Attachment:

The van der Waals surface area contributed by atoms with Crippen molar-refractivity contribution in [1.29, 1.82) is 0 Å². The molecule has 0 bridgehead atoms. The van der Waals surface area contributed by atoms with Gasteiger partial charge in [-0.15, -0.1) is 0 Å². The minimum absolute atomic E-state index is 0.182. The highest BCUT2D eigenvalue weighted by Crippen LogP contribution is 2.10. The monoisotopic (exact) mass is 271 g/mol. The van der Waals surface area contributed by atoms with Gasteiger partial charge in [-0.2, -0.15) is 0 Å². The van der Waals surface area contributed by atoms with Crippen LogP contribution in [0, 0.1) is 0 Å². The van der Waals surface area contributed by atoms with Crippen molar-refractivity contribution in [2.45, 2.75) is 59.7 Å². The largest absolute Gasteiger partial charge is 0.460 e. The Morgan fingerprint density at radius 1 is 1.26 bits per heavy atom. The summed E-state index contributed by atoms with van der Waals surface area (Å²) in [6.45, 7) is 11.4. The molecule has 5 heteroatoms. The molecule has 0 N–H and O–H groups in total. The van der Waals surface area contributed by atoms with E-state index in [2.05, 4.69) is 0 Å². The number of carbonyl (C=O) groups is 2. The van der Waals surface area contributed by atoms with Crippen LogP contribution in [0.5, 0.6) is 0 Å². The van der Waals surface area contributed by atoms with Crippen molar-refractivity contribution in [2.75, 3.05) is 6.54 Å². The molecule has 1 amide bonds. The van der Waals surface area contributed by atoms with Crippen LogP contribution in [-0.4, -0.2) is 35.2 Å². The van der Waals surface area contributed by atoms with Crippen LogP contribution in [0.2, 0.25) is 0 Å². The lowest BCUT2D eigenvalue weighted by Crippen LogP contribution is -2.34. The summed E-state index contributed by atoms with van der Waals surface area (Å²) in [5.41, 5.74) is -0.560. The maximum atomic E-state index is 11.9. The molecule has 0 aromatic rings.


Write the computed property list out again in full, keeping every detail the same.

The van der Waals surface area contributed by atoms with Crippen molar-refractivity contribution in [1.29, 1.82) is 0 Å². The molecule has 0 bridgehead atoms. The van der Waals surface area contributed by atoms with Gasteiger partial charge in [-0.15, -0.1) is 0 Å². The minimum absolute atomic E-state index is 0.182. The highest BCUT2D eigenvalue weighted by Crippen LogP contribution is 2.10. The monoisotopic (exact) mass is 271 g/mol. The van der Waals surface area contributed by atoms with Gasteiger partial charge in [-0.2, -0.15) is 0 Å². The van der Waals surface area contributed by atoms with Crippen LogP contribution in [0, 0.1) is 0 Å². The van der Waals surface area contributed by atoms with Crippen molar-refractivity contribution in [2.45, 2.75) is 59.7 Å². The largest absolute Gasteiger partial charge is 0.460 e. The Morgan fingerprint density at radius 1 is 1.26 bits per heavy atom. The summed E-state index contributed by atoms with van der Waals surface area (Å²) in [6.45, 7) is 11.4. The molecule has 5 heteroatoms. The molecule has 0 N–H and O–H groups in total. The van der Waals surface area contributed by atoms with E-state index in [2.05, 4.69) is 0 Å². The number of carbonyl (C=O) groups is 2. The van der Waals surface area contributed by atoms with Crippen LogP contribution in [0.5, 0.6) is 0 Å². The van der Waals surface area contributed by atoms with Crippen molar-refractivity contribution in [2.75, 3.05) is 6.54 Å². The molecule has 1 amide bonds. The van der Waals surface area contributed by atoms with Crippen LogP contribution in [-0.4, -0.2) is 35.2 Å². The van der Waals surface area contributed by atoms with Crippen LogP contribution in [0.2, 0.25) is 0 Å². The lowest BCUT2D eigenvalue weighted by Crippen LogP contribution is -2.34. The summed E-state index contributed by atoms with van der Waals surface area (Å²) in [5.41, 5.74) is -0.560. The maximum atomic E-state index is 11.9. The molecule has 0 aromatic rings.